POA and conflict of interest?

Follow
Share

My sister owns an assisted living. My mom is in hospital and now needing to be in ALF. My sister and I are POA for my mother. I've heard it is a "conflict of interest" for my mom to be in facility & my sister to be owner of facility. Is this true? Mom has some dementia. My mother will be broke in no time IF my sister has access to her funds. She can sign my mothers name exactly!!

This discussion has been closed for comment. Start a New Discussion.
Find Care & Housing
4

Comments

Show:
We live in TN. Mom prefers to be on her own and has been in apartment until this recent hospitalization with pneumonia and atrial fibrillation. Her dementia is very mild, with occasional memory lapses but has been functioning, driving herself to shop for,groceries and to church (both within 5-10 miles of apartment). I feel she needs time to recover and gain strength but not sure she needs long term in facility BUT sister has notified apartment owner that she is moving, had belongings packed up & will probably sell or give away everything except her bedroom furniture which is in her room. Yes, I suspect sister will take advantage of access to financial situation. Would not tell me what she is charging mother and there is no signed contract!
Yes, she does have 3 or 4 other residents who pay her cash so there is no taxes or record. If mother needs to be on a facility, she would probably prefer to be in familiar surroundings (she previously owned the ALF)
We are joint POA but I live in another town and I don't trust her. She can sign my mothers name exactly as I've seen her do on documents before.
I just want to be sure she doesn't take everything my mom has and then kick her out, like she did my grandmother when all,she had left was a little social security check!!
(0)
Report

What does your mother want?
(2)
Report

There are two different issues here.

Is it a conflict of interest for your mom to be in a facility that your sister own, if your sister is poa? That depends on the laws of your state and how the pie is worded. You really should ask an attorney. Perhaps mom's AL contact would need to be modified. I know of a situation within my family where an elderly mom was in a NH owned jointly by her and her son. She wouldn't have wanted to be anywhere else.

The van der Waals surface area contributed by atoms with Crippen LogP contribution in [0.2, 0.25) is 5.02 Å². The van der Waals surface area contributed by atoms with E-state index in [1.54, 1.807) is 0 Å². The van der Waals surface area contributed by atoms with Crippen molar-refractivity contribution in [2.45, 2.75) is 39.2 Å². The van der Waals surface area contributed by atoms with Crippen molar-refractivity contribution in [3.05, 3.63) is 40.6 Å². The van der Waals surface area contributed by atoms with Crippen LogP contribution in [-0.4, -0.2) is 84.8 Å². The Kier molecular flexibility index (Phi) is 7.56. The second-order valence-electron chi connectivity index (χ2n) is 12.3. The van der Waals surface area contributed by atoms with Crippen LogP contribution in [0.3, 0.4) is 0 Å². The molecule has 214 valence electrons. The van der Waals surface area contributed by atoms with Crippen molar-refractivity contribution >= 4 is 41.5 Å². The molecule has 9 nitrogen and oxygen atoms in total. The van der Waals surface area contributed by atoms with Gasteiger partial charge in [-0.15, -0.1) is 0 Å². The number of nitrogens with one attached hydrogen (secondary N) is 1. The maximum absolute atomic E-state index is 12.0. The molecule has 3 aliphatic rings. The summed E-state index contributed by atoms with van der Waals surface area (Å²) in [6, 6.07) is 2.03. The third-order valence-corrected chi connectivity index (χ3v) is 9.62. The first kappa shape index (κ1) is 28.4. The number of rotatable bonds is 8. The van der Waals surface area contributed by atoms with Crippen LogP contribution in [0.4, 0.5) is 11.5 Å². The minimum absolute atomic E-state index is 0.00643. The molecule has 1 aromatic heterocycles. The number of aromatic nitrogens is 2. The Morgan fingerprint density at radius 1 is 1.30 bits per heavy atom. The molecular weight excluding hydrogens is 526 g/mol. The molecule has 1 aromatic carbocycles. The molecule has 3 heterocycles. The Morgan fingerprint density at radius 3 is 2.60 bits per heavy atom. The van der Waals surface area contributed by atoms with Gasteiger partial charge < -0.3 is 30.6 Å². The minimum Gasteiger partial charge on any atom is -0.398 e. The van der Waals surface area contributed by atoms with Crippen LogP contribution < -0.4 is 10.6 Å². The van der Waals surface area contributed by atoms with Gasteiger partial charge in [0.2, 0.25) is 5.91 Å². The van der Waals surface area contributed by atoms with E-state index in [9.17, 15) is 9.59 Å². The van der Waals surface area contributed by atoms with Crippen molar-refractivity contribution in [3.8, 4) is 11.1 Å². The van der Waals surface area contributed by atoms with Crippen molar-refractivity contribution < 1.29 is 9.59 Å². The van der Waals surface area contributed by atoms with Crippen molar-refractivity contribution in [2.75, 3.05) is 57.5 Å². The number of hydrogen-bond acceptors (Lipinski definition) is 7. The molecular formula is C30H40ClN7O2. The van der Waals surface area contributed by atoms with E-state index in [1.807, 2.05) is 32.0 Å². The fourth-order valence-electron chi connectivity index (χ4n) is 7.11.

The second question seems to be, would my sister, as POA, have an easier time defrauding my mother if she were a resident in sister's facility?

Do you mistrust your sister? Does your sister defraud other residents?
(3)
Report

Beachgirl, regarding your Mom's Power of Attorney, are you and your sister of equal power on said document, or is your sister the "primary" and you the "secondary"?

Does your Mom need Assisted Living? You mentioned Mom has "some dementia", thus she might do better in Independent Living facility if she is mobile and can still do things for herself. The cost is would be less.

Now, if your Mom goes into Assisted Living [not a Nursing Home], and runs out of money. Then what does your Sister intend to do? Most Assisted Living facilities do not take Medicaid [if Mom goes that route]. Usually Nursing Homes will accept Medicaid.

If there is a facility available, try to find one that has Independent Living section, plus Assisted Living section, and an Assisted Living/Memory Care section. This would be much better for Mom. Thus if she makes friends within the community, no matter where they or Mom move within the community, she can still see them :)

Who is the "financial" Power of Attorney"? Are you afraid your sister will skim money from Mom's checking/savings account?
(4)
Report

This discussion has been closed for comment. Start a New Discussion.
Related
Questions